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Strengthen the Evidence for Maternal and Child Health Programs

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Items in this list may be obtained from the sources cited. Contact information reflects the most current data about the source that has been provided to the MCH Digital Library.

Displaying records 1 through 2 (2 total).

Reyes C, Van de Putte L, Falcón AP, Levy RA. 2004. Genes, culture, and medicines: Bridging gaps in treatment for Hispanic Americans. Washington, DC: National Alliance for Hispanic Health, 32 pp.

Annotation: This report brings together a growing body of scientific research demonstrating substantial disparities in pharmaceutical therapy for Hispanic Americans. The report discusses disparities in relation to asthma and Hispanic children, mental illness, and status of research; genetics and individualized response to drugs in Hispanics in relation to asthma, diabetes, heart attack, and Alzheimers disease; clinical implications of variations in genes regulating drug metabolism; undertreatment of coexisting conditions; and communication, culture, and implications of optimal pharmaceutical care. Statistical information is presented in figures throughout the report. The report includes conclusions, recommendations, and references.

Contact: National Alliance for Hispanic Health, 1501 16th Street, N.W., Washington, DC 20036-1401, Telephone: (202) 387-5000 Secondary Telephone: (866) 783-2645 Fax: E-mail: Web Site: Available from the website.

Keywords: Alzheimers disease, Asthma, Children, Communication, Cultural factors, Culture, Diabetes, Drug therapy, Genetics, Heart diseases, Hispanic Americans, Mental disorders, Pharmaceuticals, Research, Treatment

Hankinson SE, Colditz GA, Manson JE, Speizer F, Manson JE, eds. 2001. Healthy women, healthy lives: A guide to preventing disease from the landmark Nurses' Health Study. New York, NY: Simon and Schuster, 546 pp.

Annotation: This book presents information from the Nurses' Health Study on a woman's probability of developing specific diseases and suggests how that probability may change with certain alterations in diet, weight control, physical activity, and other lifestyle changes. Part one discusses the Nurses' Health Study and what observations have been made by researchers and what they mean to the study of women's health issues. Part two provides information and suggestions on lowering the risk of diseases. Topics covered include coronary heart disease, different types of cancers, stroke, diabetes, osteoporosis, asthma, arthritis, age-related eye disease, and Alzheimer's disease. The third part provides information on changing behaviors including physical activity, weight control, smoking, nutrients, foods, alcohol, vitamins and minerals, postmenopausal hormones, birth control, and pain relievers. The appendices give information on types of epidemiological studies; being an informed consumer of health information; and a section on tables on weight and nutrition. The book concludes with a glossary, selected readings, and an index.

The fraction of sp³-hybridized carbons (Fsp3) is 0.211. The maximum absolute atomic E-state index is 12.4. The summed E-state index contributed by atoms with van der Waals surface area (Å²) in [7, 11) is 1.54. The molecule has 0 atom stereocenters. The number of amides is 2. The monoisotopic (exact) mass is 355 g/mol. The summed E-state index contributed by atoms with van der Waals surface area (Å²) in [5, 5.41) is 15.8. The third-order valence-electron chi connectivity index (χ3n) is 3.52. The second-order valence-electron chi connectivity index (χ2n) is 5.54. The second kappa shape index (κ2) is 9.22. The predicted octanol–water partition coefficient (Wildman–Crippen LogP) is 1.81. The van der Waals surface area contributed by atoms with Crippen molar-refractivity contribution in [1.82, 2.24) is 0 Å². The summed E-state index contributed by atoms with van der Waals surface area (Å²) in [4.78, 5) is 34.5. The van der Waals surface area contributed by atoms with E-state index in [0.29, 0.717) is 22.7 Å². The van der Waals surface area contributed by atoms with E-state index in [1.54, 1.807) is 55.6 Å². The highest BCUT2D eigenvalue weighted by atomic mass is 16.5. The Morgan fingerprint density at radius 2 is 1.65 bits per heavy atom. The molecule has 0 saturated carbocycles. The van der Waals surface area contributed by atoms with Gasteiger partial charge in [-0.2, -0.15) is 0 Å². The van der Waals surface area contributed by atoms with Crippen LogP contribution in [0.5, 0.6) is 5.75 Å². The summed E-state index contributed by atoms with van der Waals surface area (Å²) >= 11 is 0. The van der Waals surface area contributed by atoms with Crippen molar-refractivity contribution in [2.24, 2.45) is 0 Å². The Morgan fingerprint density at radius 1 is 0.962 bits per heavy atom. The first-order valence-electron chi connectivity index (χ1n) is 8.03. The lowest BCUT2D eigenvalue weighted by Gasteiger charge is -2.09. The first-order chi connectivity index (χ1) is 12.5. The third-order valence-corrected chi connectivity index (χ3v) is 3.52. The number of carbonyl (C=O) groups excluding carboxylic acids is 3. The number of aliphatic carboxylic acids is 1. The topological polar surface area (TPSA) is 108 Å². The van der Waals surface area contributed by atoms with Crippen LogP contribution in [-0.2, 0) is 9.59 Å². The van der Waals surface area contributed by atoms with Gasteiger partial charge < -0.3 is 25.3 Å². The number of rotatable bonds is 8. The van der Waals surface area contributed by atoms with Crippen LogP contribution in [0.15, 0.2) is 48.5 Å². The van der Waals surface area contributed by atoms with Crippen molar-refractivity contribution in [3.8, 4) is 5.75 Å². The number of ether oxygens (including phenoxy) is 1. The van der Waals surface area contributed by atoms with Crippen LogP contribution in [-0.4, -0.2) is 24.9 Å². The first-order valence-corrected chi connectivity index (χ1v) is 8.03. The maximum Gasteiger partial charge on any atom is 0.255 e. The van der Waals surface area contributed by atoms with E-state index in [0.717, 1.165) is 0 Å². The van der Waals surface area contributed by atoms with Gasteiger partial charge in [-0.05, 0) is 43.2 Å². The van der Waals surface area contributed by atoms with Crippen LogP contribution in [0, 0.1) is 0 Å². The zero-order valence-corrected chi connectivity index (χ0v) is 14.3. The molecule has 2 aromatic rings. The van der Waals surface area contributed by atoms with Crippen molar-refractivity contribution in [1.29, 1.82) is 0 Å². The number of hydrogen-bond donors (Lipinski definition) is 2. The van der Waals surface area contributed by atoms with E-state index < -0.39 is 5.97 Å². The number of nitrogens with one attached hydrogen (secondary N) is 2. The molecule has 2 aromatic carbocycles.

Contact: Simon and Schuster, 1230 Avenue of the Americas , New York, NY 10020, Telephone: (212) 698-7000 Web Site: Available in libraries. Document Number: ISBN 0-684-85519-4.

Keywords: Alcohols, Alzheimers disease, Analgesic drugs, Antiinflammatory drugs, Arthritis, Asthma, Breast cancer, Cancer, Colon cancer, Coronary care, Diabetes mellitus, Disease prevention, Eye diseases, Family planning, Food, Hormone replacement therapy, Life cycle, Lung cancer, Menopause, Minerals, Nutrition, Osteoporosis, Ovarian cancer, Physical activity, Physical activity, Physical fitness, Reproductive health, Research programs, Skin cancers, Smoking, Strokes, Vitamins, Weight management, Women', Women', s health, s health promotion


This project is supported by the Health Resources and Services Administration (HRSA) of the U.S. Department of Health and Human Services (HHS) under grant number U02MC31613, MCH Advanced Education Policy, $3.5 M. This information or content and conclusions are those of the author and should not be construed as the official position or policy of, nor should any endorsements be inferred by HRSA, HHS or the U.S. Government.